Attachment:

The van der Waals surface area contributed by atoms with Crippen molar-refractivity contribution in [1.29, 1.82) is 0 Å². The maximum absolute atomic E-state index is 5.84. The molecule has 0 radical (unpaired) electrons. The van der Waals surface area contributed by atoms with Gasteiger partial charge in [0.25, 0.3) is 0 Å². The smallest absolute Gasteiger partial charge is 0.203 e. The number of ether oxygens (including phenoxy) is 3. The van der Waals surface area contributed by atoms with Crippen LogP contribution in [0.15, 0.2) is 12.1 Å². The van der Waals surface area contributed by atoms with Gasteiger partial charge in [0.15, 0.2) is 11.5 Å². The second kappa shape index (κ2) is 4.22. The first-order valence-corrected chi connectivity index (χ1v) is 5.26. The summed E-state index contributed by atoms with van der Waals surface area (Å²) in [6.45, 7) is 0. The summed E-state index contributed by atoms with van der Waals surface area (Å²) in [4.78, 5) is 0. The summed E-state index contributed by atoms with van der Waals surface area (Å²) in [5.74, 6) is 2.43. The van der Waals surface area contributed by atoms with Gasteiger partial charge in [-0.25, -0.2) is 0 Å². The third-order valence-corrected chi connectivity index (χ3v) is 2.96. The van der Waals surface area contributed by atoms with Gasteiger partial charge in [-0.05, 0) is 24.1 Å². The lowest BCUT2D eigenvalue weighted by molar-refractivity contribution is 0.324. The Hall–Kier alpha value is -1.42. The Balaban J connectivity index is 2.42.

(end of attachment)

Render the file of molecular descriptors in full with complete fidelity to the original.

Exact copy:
The van der Waals surface area contributed by atoms with Crippen molar-refractivity contribution in [1.29, 1.82) is 0 Å². The maximum absolute atomic E-state index is 5.84. The molecule has 0 radical (unpaired) electrons. The van der Waals surface area contributed by atoms with Gasteiger partial charge in [0.25, 0.3) is 0 Å². The smallest absolute Gasteiger partial charge is 0.203 e. The number of ether oxygens (including phenoxy) is 3. The van der Waals surface area contributed by atoms with Crippen LogP contribution in [0.15, 0.2) is 12.1 Å². The van der Waals surface area contributed by atoms with Gasteiger partial charge in [0.15, 0.2) is 11.5 Å². The second kappa shape index (κ2) is 4.22. The first-order valence-corrected chi connectivity index (χ1v) is 5.26. The summed E-state index contributed by atoms with van der Waals surface area (Å²) in [6.45, 7) is 0. The summed E-state index contributed by atoms with van der Waals surface area (Å²) in [4.78, 5) is 0. The summed E-state index contributed by atoms with van der Waals surface area (Å²) in [5.74, 6) is 2.43. The van der Waals surface area contributed by atoms with Gasteiger partial charge in [-0.25, -0.2) is 0 Å². The third-order valence-corrected chi connectivity index (χ3v) is 2.96. The van der Waals surface area contributed by atoms with Gasteiger partial charge in [-0.05, 0) is 24.1 Å². The lowest BCUT2D eigenvalue weighted by molar-refractivity contribution is 0.324. The Hall–Kier alpha value is -1.42. The Balaban J connectivity index is 2.42.